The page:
I was having a poke around aCurator-featured
photographer Brian David Stevens
' site today after he Tweeted about the 87th birthday of Anthony Wedgwood Benn
, a British politician who, as per good old Wikipedia "...has topped several polls to find the most popular politician in Britain. He has also been described as "one of the few UK politicians to have become more left-wing after holding ministerial office." Since leaving Parliament, Benn has become more involved in the grass-roots politics of demonstrations and meetings, as opposed to parliamentary activities, and has been the President of the Stop the War Coalition for the last decade. He has also been a vegetarian since the 1970s." Yay for Tony Benn.
Then I connected with this portrait of Molly Parkin
("a Welsh painter, novelist and journalist, who became most famous for exploits in the 1960s") with George Melly
(an English jazz and blues singer, critic, writer and lecturer. From 1965 to 1973 he was a film and television critic for The Observer and lectured on art history, with an emphasis on surrealism.)
BDS and I share a bit of common history so in a nod to the music of our time, a portrait of the Jesus and Mary Chain. I wonder whether I still look just as sardonic, 25 years on.
All images © Brian David Stevens
JR shoots Liu Bolin © Zachary BakoaCurator-featured
artist Zachary Bako
has been working with artist Liu Bolin in China for some time now. Recently they were in New York, with Bako documenting a collaboration between Bolin and French artist JR.
"Liu Bolin's passion for his artwork was clear from the start. The more I worked with Liu, the more interested I got in capturing his emotion, and that of those around him, as he works. When we collaborate, I find myself peeling the camera away from my face, almost like I need to take a minute now and then just to bear witness to the intensity of the atmosphere around me. In particular, when we were in his hometown of Binzhou in Shandong Province, China, last September creating two works."
"Liu Bolin and JR have known each other for 4 or 5 years ago. They
first met in Arles, France. During Liu Bolin's first performance for
Hiding in New York in 2011 (at that time, in front of the Kenny Scharf
mural on Houston and Bowery) JR stopped by to give his regards. Almost a
year later the two would collaborate on a piece."
"First, JR photographed Liu Bolin's face (the frame denotes his left eye
partially visible through the fingers of his left hand) (Liu Bolin is
predominately left-handed when creating sculptures and painting) Then JR
and his assistants pasted the mural onto his studio door. Once the
pasting was completed, we waited for the correct light and Liu Bolin and
his assistants then painted JR into his own image. Perched on
scaffolding across the street, (there was a SUV parked from the correct
POV, so we elevated camera to combat this) Liu Bolin directed his
assistants with a laser pointer to perfect every last detail. The final
product, a photograph."
"Frankly, Liu Bolin and JR respect each other's work; even so much that
JR has collected one of Liu Bolin's pieces. I think that it is fantastic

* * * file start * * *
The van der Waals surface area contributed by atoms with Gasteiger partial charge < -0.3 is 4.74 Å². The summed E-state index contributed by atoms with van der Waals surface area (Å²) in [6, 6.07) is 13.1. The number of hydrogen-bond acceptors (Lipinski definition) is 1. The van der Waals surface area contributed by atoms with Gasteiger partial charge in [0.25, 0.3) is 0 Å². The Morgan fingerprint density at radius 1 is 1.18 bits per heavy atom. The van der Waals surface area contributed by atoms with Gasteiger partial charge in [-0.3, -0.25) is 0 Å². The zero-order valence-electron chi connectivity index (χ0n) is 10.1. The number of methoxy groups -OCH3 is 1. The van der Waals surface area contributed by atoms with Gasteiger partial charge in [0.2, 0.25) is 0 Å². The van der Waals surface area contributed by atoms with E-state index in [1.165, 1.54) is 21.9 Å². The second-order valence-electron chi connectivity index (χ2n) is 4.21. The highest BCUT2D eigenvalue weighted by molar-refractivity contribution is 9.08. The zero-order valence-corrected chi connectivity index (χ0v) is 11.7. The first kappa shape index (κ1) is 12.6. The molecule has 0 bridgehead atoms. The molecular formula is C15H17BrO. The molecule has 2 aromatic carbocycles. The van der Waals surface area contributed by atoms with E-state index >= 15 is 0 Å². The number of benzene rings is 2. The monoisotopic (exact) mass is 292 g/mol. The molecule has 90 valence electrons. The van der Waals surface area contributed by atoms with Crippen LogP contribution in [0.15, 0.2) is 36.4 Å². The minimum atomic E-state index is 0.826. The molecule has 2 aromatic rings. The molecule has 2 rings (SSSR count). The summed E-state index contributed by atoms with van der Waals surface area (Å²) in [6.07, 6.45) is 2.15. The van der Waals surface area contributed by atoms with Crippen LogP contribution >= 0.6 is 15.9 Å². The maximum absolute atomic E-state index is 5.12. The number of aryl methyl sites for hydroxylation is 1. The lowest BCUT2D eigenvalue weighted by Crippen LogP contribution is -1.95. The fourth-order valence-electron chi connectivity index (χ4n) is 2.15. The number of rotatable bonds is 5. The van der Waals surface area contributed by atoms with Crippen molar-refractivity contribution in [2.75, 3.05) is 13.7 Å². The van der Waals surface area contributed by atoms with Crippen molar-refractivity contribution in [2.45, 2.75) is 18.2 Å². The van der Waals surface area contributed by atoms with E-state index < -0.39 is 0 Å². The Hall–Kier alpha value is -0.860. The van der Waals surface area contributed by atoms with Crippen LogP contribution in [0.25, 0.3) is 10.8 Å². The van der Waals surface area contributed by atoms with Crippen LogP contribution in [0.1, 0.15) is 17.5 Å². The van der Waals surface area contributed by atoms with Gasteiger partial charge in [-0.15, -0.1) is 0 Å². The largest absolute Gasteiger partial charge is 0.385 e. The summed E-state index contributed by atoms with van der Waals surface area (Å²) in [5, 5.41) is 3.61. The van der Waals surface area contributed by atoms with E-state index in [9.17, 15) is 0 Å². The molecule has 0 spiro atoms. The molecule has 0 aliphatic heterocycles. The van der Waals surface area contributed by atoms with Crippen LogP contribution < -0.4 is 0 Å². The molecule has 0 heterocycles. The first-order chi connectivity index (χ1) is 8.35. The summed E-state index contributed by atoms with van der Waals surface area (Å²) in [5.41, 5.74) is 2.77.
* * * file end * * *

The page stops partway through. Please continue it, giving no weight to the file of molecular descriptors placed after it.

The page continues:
that a cultural bridge is connected with these two artists. They are no
doubt, two very important artists of our time; both having very
distinct messages within their work. I consider their collaboration a
homage to one another." - Zachary Bako.
Untitled from the series 'Channel 247' Brooklyn, NY, 2011 © Hye-Ryoung Min
I met the delightful Hye-Ryoung Min
at a portfolio review and she got me hooked on the show she'd been covering on Channel 247.
In her teens, Hye-Ryoung couldn't help but think that somebody was watching her all the time. "I had to act as a main actress in some kind of movie which made me feel self-conscious wherever I went. This might be typical of many other teenagers and it might even play a part in how one creates a sense of self. I remember when the movie 'The Truman Show' came out in 1998. It opens with the question: "What if you were watched every moment of your life?" It completely matched my imagination. The movie went on to show how Truman would really feel after he realized the truth of his condition. Which leads me to ask: how different is our behavior when we are conscious of others around us? And what do involuntary actions tell or reveal about us?"
"I had five television sets at home. Three of them were in the living room and two were in the back, one in the bedroom and the other one in the kitchen. By "televisions" I actually mean windows. The three windows in the living room had the most interesting and varied shows and actors, since they give out on the main boulevard with its constant flow of people and situations. But I also enjoyed the daily shows in the backyard featuring a more regular cast of actors and private moments.
This kind of programming had a loose schedule and no guarantees that shows would play on time. For the most part, it was all silent film and the story lines were pretty much repetitive. However, I started noticing subtle nuances and differences from day to day. Repetition helped me understand actors' basic characters; nuance and difference offered me clues into their hidden stories." Hye-Ryoung Min, 2012.View the full screen magazine photo feature